During the performance audit, CAG observed issues related to non-disclosure or wrong disclosure of quantitative details in ITR and TAR, mistakes in carrying forward of closing stocks, and shortages of stocks. It also observed instances where the assessees had claimed very nominal business expenditure like rent, power and fuel against huge turnover. Further, in some cases, the assessees had declared excess output and shown sales or purchases of goods at much below the market rate. However, these issues were not examined by CAG during the scrutiny assessment. 
CAG examined 44 assessments of 11 assessees belonging to two groups of companies of the M group and the N group to ascertain the profile of such entities engaged in the business of gems and jewellery. It examined 35 cases of entities operating as group companies of M group with a sales turnover of Rs64,041.79 crore and nine cases of entities operating as group companies of N group with a turnover of Rs20,953.25 crore.
In the case of entities of the M group, the report says, "...out of 35 cases, there were instances of non-verification of significant details such as unsecured loans, and yield, in 19 cases with a turnover of Rs39,922.45 crore, discrepancies in disclosure of quantitative details of items traded and manufactured in 16 cases with a turnover of Rs40,414.59 crore, instances of data mismatch as per ITR vis-à-vis form 3CD in 10 cases with a turnover of Rs20,736.24 crore, instances of inconsistent additions on account of bogus transactions in seven cases with a turnover of Rs18,581.17 crore and instances of delayed or non-filing of ITRs in six cases with a turnover of Rs16,472.57 crore."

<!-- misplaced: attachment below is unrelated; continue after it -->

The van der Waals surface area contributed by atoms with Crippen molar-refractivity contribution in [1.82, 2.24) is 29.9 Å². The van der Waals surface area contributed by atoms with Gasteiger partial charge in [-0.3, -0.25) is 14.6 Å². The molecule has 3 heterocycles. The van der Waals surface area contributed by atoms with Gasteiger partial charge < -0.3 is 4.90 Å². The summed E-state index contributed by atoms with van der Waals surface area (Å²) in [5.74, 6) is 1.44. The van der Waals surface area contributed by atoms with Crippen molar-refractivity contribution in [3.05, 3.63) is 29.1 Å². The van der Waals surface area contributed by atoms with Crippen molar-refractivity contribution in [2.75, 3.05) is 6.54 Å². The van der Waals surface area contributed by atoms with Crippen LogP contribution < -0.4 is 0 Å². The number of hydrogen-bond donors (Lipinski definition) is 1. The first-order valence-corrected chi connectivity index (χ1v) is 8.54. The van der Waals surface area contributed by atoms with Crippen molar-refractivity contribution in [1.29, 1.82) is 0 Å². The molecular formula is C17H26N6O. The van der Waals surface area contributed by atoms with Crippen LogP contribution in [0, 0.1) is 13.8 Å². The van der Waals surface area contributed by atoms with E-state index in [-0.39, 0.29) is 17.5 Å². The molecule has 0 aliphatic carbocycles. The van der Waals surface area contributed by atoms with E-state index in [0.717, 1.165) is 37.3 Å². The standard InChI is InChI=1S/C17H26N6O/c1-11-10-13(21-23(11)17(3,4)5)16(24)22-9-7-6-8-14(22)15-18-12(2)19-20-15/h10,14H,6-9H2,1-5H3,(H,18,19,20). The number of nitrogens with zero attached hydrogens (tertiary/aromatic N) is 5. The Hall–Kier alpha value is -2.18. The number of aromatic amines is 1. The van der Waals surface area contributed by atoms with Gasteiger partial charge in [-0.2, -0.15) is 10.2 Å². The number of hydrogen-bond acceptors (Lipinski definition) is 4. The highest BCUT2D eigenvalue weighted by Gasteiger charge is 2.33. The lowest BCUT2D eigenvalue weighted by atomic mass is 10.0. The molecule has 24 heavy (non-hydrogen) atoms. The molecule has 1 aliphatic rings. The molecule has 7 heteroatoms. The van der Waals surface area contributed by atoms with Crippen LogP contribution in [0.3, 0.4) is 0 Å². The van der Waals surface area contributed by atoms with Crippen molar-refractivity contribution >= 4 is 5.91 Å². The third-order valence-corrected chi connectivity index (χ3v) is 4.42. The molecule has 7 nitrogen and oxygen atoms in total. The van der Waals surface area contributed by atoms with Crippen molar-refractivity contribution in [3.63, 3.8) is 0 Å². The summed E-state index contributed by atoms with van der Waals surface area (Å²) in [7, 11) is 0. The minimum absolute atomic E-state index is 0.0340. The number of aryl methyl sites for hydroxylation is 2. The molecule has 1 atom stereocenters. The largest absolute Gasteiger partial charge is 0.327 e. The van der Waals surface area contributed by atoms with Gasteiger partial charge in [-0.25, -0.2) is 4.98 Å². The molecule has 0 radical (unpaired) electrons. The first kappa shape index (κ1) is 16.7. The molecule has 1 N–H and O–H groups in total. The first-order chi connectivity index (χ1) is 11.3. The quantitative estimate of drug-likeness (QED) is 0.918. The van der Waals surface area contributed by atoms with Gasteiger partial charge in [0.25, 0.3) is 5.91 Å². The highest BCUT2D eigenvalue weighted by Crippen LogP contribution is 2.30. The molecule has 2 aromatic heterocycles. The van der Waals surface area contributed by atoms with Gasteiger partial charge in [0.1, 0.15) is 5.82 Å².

For the N group, CAG says in seven cases involving sales turnover of Rs13,072.22 crore, nil additions or disallowances were made. "Of seven cases where nil additions were made, in two cases income of Rs5.87 crore was returned as well as assessed whereas, in the remaining five cases, nil income was returned as well as assessed. In two cases with gross turnover of Rs7,881.04 crore, additions of Rs97.76 lakh were made, which was around 0.01% of the sales turnover."
The report also observed that the majority of the imports of pearls and exports of pearl studded jewellery made by five entities of the N group were from their group companies or related parties set up in Hong Kong and United Arab Emirates (UAE) only. 
"As per the assessment records, the enforcement directorate (ED) had conducted investigations in the N Group of cases in May 2018 and found that 20 entities based in the UAE and Hong Kong controlled by N group... were created in order to facilitate layers and laundering of funds from Punjab National Bank (PNB) to camouflage the real intention and identity of beneficiaries of the funds siphoned off from PNB," the report says. 
According to CAG, as the parties with whom five entities of N group undertook exports and imports were created for laundering of funds, there was a significantly high risk that the imports and exports of pearls or pearl jewellery were not genuine. Further, it noted that all the imports and exports of pearls or pearls jewellery were made from a single port, S Special Economic Zone in Gujarat.